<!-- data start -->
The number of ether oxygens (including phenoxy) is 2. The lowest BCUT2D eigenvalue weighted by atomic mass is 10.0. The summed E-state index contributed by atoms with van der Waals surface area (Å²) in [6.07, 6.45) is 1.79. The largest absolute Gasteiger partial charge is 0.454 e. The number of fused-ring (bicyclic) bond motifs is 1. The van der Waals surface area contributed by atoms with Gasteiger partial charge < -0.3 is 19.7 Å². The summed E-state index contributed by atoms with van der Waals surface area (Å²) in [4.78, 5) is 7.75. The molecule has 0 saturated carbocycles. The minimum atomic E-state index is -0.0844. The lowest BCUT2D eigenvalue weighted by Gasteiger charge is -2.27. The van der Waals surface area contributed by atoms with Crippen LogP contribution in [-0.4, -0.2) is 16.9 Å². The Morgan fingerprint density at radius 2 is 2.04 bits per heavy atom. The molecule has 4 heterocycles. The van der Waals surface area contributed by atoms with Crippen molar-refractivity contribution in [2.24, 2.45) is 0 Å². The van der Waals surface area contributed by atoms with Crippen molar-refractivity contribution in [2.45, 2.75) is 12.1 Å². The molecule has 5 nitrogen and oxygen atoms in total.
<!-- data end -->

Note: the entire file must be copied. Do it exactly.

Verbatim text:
The number of ether oxygens (including phenoxy) is 2. The lowest BCUT2D eigenvalue weighted by atomic mass is 10.0. The summed E-state index contributed by atoms with van der Waals surface area (Å²) in [6.07, 6.45) is 1.79. The largest absolute Gasteiger partial charge is 0.454 e. The number of fused-ring (bicyclic) bond motifs is 1. The van der Waals surface area contributed by atoms with Gasteiger partial charge < -0.3 is 19.7 Å². The summed E-state index contributed by atoms with van der Waals surface area (Å²) in [4.78, 5) is 7.75. The molecule has 0 saturated carbocycles. The minimum atomic E-state index is -0.0844. The lowest BCUT2D eigenvalue weighted by Gasteiger charge is -2.27. The van der Waals surface area contributed by atoms with Crippen LogP contribution in [-0.4, -0.2) is 16.9 Å². The Morgan fingerprint density at radius 2 is 2.04 bits per heavy atom. The molecule has 4 heterocycles. The van der Waals surface area contributed by atoms with Crippen molar-refractivity contribution in [2.24, 2.45) is 0 Å². The van der Waals surface area contributed by atoms with Crippen molar-refractivity contribution in [2.45, 2.75) is 12.1 Å². The molecule has 5 nitrogen and oxygen atoms in total.